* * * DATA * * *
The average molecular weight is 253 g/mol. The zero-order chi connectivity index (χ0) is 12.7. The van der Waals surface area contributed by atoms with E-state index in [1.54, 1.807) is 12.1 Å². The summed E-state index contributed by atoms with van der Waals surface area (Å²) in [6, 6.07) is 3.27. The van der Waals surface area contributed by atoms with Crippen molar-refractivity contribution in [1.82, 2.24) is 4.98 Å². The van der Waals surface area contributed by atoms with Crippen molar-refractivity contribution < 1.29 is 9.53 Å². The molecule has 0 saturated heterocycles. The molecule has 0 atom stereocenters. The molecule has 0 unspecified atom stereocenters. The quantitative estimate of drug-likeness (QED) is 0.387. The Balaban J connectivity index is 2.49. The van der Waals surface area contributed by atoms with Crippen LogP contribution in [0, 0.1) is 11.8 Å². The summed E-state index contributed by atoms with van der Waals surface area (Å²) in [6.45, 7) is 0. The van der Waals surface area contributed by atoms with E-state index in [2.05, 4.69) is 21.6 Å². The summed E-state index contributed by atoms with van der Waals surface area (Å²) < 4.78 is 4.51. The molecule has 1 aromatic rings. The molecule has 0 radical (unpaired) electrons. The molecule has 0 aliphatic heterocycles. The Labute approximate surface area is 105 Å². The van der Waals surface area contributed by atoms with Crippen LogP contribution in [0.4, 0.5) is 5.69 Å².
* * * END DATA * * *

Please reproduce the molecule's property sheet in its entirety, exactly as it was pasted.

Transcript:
The average molecular weight is 253 g/mol. The zero-order chi connectivity index (χ0) is 12.7. The van der Waals surface area contributed by atoms with E-state index in [1.54, 1.807) is 12.1 Å². The summed E-state index contributed by atoms with van der Waals surface area (Å²) in [6, 6.07) is 3.27. The van der Waals surface area contributed by atoms with Crippen molar-refractivity contribution in [1.82, 2.24) is 4.98 Å². The van der Waals surface area contributed by atoms with Crippen molar-refractivity contribution < 1.29 is 9.53 Å². The molecule has 0 saturated heterocycles. The molecule has 0 atom stereocenters. The molecule has 0 unspecified atom stereocenters. The quantitative estimate of drug-likeness (QED) is 0.387. The Balaban J connectivity index is 2.49. The van der Waals surface area contributed by atoms with Crippen LogP contribution in [0, 0.1) is 11.8 Å². The summed E-state index contributed by atoms with van der Waals surface area (Å²) in [6.45, 7) is 0. The van der Waals surface area contributed by atoms with E-state index in [2.05, 4.69) is 21.6 Å². The summed E-state index contributed by atoms with van der Waals surface area (Å²) < 4.78 is 4.51. The molecule has 1 aromatic rings. The molecule has 0 radical (unpaired) electrons. The molecule has 0 aliphatic heterocycles. The Labute approximate surface area is 105 Å². The van der Waals surface area contributed by atoms with Crippen LogP contribution in [0.4, 0.5) is 5.69 Å².